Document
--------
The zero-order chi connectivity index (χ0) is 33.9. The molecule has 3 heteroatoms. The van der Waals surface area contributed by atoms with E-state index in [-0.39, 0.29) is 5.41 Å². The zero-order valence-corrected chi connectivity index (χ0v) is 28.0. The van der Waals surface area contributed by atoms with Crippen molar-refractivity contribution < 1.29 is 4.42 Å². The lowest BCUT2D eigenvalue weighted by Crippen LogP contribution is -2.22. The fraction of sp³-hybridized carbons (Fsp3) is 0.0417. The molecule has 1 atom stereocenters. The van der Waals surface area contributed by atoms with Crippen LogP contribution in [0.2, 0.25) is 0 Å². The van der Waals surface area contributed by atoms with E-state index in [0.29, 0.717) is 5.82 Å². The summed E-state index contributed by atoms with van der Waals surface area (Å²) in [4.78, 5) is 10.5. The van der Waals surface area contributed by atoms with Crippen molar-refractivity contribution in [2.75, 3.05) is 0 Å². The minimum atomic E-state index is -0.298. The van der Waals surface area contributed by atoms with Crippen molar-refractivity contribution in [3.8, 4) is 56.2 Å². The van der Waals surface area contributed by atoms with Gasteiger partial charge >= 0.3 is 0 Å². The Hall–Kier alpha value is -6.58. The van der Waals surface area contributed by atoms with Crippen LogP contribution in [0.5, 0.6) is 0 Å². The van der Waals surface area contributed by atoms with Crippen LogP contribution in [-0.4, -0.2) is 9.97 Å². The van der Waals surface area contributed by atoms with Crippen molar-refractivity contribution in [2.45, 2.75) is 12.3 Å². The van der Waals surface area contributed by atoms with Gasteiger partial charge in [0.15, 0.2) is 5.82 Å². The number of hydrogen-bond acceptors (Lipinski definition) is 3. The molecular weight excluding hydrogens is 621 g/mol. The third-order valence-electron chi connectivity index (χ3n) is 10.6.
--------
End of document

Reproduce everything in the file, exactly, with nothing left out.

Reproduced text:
The zero-order chi connectivity index (χ0) is 33.9. The molecule has 3 heteroatoms. The van der Waals surface area contributed by atoms with E-state index in [-0.39, 0.29) is 5.41 Å². The zero-order valence-corrected chi connectivity index (χ0v) is 28.0. The van der Waals surface area contributed by atoms with Crippen molar-refractivity contribution < 1.29 is 4.42 Å². The lowest BCUT2D eigenvalue weighted by Crippen LogP contribution is -2.22. The fraction of sp³-hybridized carbons (Fsp3) is 0.0417. The molecule has 1 atom stereocenters. The van der Waals surface area contributed by atoms with Crippen LogP contribution in [0.2, 0.25) is 0 Å². The van der Waals surface area contributed by atoms with E-state index in [0.29, 0.717) is 5.82 Å². The summed E-state index contributed by atoms with van der Waals surface area (Å²) in [4.78, 5) is 10.5. The van der Waals surface area contributed by atoms with Crippen molar-refractivity contribution in [2.75, 3.05) is 0 Å². The minimum atomic E-state index is -0.298. The van der Waals surface area contributed by atoms with Crippen molar-refractivity contribution in [3.8, 4) is 56.2 Å². The van der Waals surface area contributed by atoms with Gasteiger partial charge >= 0.3 is 0 Å². The Hall–Kier alpha value is -6.58. The van der Waals surface area contributed by atoms with Crippen LogP contribution in [0.5, 0.6) is 0 Å². The van der Waals surface area contributed by atoms with Crippen LogP contribution in [-0.4, -0.2) is 9.97 Å². The van der Waals surface area contributed by atoms with Crippen molar-refractivity contribution in [2.45, 2.75) is 12.3 Å². The van der Waals surface area contributed by atoms with Gasteiger partial charge in [0.15, 0.2) is 5.82 Å². The number of hydrogen-bond acceptors (Lipinski definition) is 3. The molecular weight excluding hydrogens is 621 g/mol. The third-order valence-electron chi connectivity index (χ3n) is 10.6.